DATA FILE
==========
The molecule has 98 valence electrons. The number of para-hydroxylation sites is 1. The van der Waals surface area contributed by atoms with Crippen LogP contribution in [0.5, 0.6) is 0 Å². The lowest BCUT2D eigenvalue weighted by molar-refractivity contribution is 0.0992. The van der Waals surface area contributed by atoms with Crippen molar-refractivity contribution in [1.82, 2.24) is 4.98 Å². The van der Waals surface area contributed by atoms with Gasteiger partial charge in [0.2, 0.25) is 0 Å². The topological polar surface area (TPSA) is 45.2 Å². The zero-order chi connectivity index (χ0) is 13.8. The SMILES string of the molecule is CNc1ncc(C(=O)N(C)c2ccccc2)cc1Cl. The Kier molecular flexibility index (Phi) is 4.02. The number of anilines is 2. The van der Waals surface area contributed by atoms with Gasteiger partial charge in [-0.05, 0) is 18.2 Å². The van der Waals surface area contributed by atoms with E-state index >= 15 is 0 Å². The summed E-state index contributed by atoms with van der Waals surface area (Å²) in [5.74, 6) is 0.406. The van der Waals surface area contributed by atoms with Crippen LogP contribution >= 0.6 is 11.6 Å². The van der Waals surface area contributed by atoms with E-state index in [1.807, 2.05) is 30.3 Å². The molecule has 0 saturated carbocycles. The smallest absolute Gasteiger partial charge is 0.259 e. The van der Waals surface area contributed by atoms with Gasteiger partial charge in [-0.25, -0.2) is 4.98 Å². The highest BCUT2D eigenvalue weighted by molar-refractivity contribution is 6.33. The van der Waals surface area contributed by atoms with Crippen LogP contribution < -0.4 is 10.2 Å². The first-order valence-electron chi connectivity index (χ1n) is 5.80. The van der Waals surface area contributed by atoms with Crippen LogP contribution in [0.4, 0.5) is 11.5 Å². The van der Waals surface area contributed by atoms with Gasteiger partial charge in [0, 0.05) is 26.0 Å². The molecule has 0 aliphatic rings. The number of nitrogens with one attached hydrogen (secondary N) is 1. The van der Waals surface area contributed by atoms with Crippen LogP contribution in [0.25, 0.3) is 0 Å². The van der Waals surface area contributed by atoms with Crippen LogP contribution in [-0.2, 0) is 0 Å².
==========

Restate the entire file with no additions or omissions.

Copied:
The molecule has 98 valence electrons. The number of para-hydroxylation sites is 1. The van der Waals surface area contributed by atoms with Crippen LogP contribution in [0.5, 0.6) is 0 Å². The lowest BCUT2D eigenvalue weighted by molar-refractivity contribution is 0.0992. The van der Waals surface area contributed by atoms with Crippen molar-refractivity contribution in [1.82, 2.24) is 4.98 Å². The van der Waals surface area contributed by atoms with Gasteiger partial charge in [0.2, 0.25) is 0 Å². The topological polar surface area (TPSA) is 45.2 Å². The zero-order chi connectivity index (χ0) is 13.8. The SMILES string of the molecule is CNc1ncc(C(=O)N(C)c2ccccc2)cc1Cl. The Kier molecular flexibility index (Phi) is 4.02. The number of anilines is 2. The van der Waals surface area contributed by atoms with Gasteiger partial charge in [-0.05, 0) is 18.2 Å². The van der Waals surface area contributed by atoms with E-state index >= 15 is 0 Å². The summed E-state index contributed by atoms with van der Waals surface area (Å²) in [5.74, 6) is 0.406. The van der Waals surface area contributed by atoms with Crippen LogP contribution >= 0.6 is 11.6 Å². The van der Waals surface area contributed by atoms with E-state index in [1.807, 2.05) is 30.3 Å². The molecule has 0 saturated carbocycles. The smallest absolute Gasteiger partial charge is 0.259 e. The van der Waals surface area contributed by atoms with Gasteiger partial charge in [-0.25, -0.2) is 4.98 Å². The highest BCUT2D eigenvalue weighted by molar-refractivity contribution is 6.33. The van der Waals surface area contributed by atoms with Crippen LogP contribution < -0.4 is 10.2 Å². The first-order valence-electron chi connectivity index (χ1n) is 5.80. The van der Waals surface area contributed by atoms with Crippen LogP contribution in [0.4, 0.5) is 11.5 Å². The van der Waals surface area contributed by atoms with Gasteiger partial charge in [0, 0.05) is 26.0 Å². The molecule has 0 aliphatic rings. The number of nitrogens with one attached hydrogen (secondary N) is 1. The van der Waals surface area contributed by atoms with Crippen LogP contribution in [0.25, 0.3) is 0 Å². The van der Waals surface area contributed by atoms with Crippen LogP contribution in [-0.2, 0) is 0 Å².